International Arctic Buoy Programme 

I got involved in this through Sea Cadets, but you can still apply as a regular high schooler. Essentially, you work to design and build Arctic weather buoys, which are then deployed to the Arctic to provide data to various organizations and universities in the world. I am actually working on my buoy right now, and it’s super fun! If you’re interested, go here to read more (


This is an education platform created by Harvard and MIT. Many different universities post free classes on the site, and this year I am taking an Intro to Linear Algebra class that uses MATLAB, which is really fun! You can also pay for a certificate to prove that you passed the class, but it’s not necessary. If you want to sign up for or find a course, go here (

Research/Working With Professors 

As a high schooler, it can be difficult to get involved with research or to work with professors. However, it is possible! I reached out to a professor at Wentworth Institute of Technology, and I will be helping him in a robotics lab this summer. You may be wondering how I got in contact, and all I did was send an email. I wouldn’t expect a cold email to always be responded to, but if you’re polite, the worst consequence is a nicely worded no or no reply at all. For example, there’s another professor I wanted to work with earlier this year, but he wasn’t available to work with me. Another way to get in touch could be through your teachers! I know Dr. Sears in particular has some connections, so you could always ask teachers like him. If you’re interested in research, be tactful, and go for it!


Seriously. I’ve learned how to code web applications, physics, and math by simply watching lectures and taking notes on them. If you click around without much of a goal, it can be difficult to truly dive into a topic, but with the right channel, you can find some amazing free content out there. For example, for all you Physics C students out there, Walter Lewin has amazing lectures on classical mechanics, and my understanding of that class has exploded. He organizes his material in a playlist, which makes it very easy to stay on track as you explore that subject. So if you plan on using YouTube to delve into a topic, I recommend finding someone who has high quality playlists and watching them all the way through.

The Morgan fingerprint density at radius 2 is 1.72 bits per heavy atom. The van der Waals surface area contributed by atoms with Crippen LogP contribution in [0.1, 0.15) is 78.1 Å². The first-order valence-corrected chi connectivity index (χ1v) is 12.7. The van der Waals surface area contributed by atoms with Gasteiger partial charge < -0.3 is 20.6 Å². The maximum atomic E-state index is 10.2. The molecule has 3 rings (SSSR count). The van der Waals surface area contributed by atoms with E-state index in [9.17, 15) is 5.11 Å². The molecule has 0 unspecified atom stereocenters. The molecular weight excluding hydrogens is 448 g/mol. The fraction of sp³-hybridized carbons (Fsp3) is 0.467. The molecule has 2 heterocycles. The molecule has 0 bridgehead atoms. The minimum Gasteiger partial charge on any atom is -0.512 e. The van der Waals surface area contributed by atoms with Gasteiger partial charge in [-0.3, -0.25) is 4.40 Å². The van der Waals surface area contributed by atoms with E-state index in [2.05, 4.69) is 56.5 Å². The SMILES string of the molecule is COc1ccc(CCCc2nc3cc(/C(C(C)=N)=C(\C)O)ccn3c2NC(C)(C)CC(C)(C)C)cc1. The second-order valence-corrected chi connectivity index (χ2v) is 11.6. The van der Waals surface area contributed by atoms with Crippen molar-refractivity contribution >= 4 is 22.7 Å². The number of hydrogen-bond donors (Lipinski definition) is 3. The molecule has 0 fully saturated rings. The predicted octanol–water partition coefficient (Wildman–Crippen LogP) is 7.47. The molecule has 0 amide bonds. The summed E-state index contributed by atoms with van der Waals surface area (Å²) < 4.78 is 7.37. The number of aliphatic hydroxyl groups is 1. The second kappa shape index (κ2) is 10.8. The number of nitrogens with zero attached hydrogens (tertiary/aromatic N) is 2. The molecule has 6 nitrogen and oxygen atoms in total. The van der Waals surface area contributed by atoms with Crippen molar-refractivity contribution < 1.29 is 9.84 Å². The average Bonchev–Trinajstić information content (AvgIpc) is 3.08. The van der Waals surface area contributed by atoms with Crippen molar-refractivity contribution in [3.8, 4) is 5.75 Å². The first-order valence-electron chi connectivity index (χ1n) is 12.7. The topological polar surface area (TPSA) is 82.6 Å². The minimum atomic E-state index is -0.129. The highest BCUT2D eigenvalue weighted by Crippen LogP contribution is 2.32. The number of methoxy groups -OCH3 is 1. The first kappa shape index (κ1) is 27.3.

I am going to truncate my list of academic opportunities there, but there are so many more! There’s hundreds of programs and competitions for almost every subject, so even if none of the items on my list interest you, maybe it can get you thinking of what you would like to do with your free time. And that’s the most important part of the list; I highlighted activities I am genuinely excited and passionate about. You should formulate a list of cool events and programs that genuinely excite you. So if there’s one piece of advice I’d offer to the younger students, it’s from Fr. Pedro Arrupe: “Fall in love, stay in love, and it will decide everything.”